Sultan Mehmet II, the conqueror: not a friend of free trade [PT]


Global trade these days is conducted by shipping cargo across the international waters of the high seas.  Trade cycles over the last 200 years have often expanded for such a lengthy duration that several generations will come and go while only knowing the expansionary half of the trend. These extended expansionary episodes compel people to believe that increased global trade is a linear phenomenon.


A little row-boat with trinkets from China. [PT]


You have to go back to pre-1960 in the United States, Japan, and Western Europe to find someone with living memory of a global trade contraction.  China’s latest trade expansion began in the 1970s.  Eastern Europe’s began in the early 1990s.

Just because global trade has expanded for the last 50 years doesn’t mean it will continue to expand without interruption.  In fact, geopolitical shocks have periodically disrupted or reversed overall long-term trends in expanding global trade.  According to the World Trade Report 2013:


“Politics [at times] has intervened – sometimes consciously, sometimes accidentally – to slow down or even roll back the integrationist pressures of technology and markets.  It is this complex interplay of structural and political forces that explains the successive waves of economic integration and disintegration over the past 200 years; and in particular how the seemingly inexorable rise of the ‘first age of globalization’ in the 19th century was abruptly cut short between 1914 and 1945 – by the related catastrophes of the First World War, the Great Depression and the Second World War – only to be followed by the rise of a ‘second age of globalization’ during the latter half of the 20th century.”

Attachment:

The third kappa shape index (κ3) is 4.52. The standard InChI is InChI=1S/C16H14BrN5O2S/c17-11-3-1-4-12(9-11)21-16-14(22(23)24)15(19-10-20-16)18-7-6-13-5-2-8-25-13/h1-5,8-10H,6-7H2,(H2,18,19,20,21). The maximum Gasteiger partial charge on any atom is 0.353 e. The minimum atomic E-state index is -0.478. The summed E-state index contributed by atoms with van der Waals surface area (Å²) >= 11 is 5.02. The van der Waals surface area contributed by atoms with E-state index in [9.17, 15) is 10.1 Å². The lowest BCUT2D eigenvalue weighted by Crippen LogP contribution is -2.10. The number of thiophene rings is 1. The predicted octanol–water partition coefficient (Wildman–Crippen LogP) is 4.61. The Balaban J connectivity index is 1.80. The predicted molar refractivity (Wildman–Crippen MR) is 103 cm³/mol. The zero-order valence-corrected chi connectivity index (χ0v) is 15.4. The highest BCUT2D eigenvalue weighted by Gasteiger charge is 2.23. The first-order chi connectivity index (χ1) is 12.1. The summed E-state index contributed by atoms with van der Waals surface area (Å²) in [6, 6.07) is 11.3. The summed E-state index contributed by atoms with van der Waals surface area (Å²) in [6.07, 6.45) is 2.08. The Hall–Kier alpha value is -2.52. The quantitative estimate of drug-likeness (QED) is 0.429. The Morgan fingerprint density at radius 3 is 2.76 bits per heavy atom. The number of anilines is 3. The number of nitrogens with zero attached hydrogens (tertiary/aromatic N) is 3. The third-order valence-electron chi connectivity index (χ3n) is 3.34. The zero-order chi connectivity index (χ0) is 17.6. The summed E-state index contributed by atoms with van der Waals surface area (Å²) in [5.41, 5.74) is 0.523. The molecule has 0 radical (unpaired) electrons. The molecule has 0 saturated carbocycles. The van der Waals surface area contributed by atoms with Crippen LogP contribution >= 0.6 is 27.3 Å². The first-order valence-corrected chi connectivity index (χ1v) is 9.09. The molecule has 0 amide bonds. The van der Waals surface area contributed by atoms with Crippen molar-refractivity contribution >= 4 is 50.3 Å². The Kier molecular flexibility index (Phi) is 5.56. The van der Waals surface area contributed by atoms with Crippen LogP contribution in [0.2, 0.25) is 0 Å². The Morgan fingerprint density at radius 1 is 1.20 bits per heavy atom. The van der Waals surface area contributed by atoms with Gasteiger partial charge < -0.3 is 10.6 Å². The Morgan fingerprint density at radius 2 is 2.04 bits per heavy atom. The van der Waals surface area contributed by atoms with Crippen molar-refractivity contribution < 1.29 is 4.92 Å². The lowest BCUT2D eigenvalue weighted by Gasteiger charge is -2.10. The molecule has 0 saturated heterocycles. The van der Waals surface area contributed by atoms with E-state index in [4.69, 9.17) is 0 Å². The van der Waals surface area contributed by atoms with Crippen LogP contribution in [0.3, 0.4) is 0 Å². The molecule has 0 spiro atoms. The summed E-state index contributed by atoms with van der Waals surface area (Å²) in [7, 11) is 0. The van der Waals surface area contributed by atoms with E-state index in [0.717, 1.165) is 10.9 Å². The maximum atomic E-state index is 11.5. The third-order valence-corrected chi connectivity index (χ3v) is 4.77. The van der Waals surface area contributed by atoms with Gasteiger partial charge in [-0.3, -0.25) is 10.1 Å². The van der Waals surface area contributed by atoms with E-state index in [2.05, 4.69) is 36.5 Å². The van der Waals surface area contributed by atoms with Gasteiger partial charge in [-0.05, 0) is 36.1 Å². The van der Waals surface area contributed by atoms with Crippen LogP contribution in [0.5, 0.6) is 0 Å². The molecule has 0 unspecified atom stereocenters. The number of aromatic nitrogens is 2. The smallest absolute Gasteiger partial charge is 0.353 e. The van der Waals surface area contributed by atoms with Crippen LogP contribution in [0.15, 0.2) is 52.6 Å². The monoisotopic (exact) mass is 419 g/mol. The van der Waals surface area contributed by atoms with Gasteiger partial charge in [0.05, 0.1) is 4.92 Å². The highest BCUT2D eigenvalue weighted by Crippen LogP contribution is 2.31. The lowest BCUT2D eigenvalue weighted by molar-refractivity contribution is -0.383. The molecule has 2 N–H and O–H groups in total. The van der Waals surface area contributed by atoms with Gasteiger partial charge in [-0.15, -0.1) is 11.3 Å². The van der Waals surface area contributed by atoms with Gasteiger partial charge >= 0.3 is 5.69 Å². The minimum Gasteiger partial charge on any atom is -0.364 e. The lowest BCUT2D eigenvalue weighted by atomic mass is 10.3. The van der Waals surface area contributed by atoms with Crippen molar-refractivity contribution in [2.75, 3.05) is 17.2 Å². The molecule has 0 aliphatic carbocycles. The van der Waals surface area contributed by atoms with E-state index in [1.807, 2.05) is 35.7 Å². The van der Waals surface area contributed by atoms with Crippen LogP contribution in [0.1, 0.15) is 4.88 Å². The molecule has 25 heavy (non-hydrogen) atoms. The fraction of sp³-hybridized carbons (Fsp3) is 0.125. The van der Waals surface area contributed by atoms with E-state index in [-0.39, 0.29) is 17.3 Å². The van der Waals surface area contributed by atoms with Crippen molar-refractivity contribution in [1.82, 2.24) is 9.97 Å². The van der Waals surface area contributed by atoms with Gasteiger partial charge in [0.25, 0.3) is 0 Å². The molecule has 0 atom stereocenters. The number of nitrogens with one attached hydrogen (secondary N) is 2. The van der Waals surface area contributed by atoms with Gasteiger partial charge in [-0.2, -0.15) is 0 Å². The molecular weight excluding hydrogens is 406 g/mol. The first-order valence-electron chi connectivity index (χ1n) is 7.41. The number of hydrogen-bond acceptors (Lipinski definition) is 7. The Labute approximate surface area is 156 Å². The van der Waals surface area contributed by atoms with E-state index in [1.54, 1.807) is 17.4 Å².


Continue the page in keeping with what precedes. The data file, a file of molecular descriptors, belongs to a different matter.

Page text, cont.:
Trade War Game On!

Presently, it’s unclear if we’re in the early stages of a global trade contraction. The trend in expanding global trade appears to have slowed over the last decade, following the 2008 financial crisis.  The budding trade war between the United States and China just might be the geopolitical shock that closes out the ‘second age of globalization.’


It wasn’t all that long ago, when they were still the best of friends… [PT]


This week Trump and Xi likely pushed the trade war past the point of no return. They called each other’s bluffs and raised the stakes as the week progressed.  By Thursday things had hit a fever pitch.

Our friends at Zero Hedge have been closely monitoring the situation.  Here are several choice quotes they alerted us to from an editorial published in the Global Times, China’s state-owned party mouthpiece: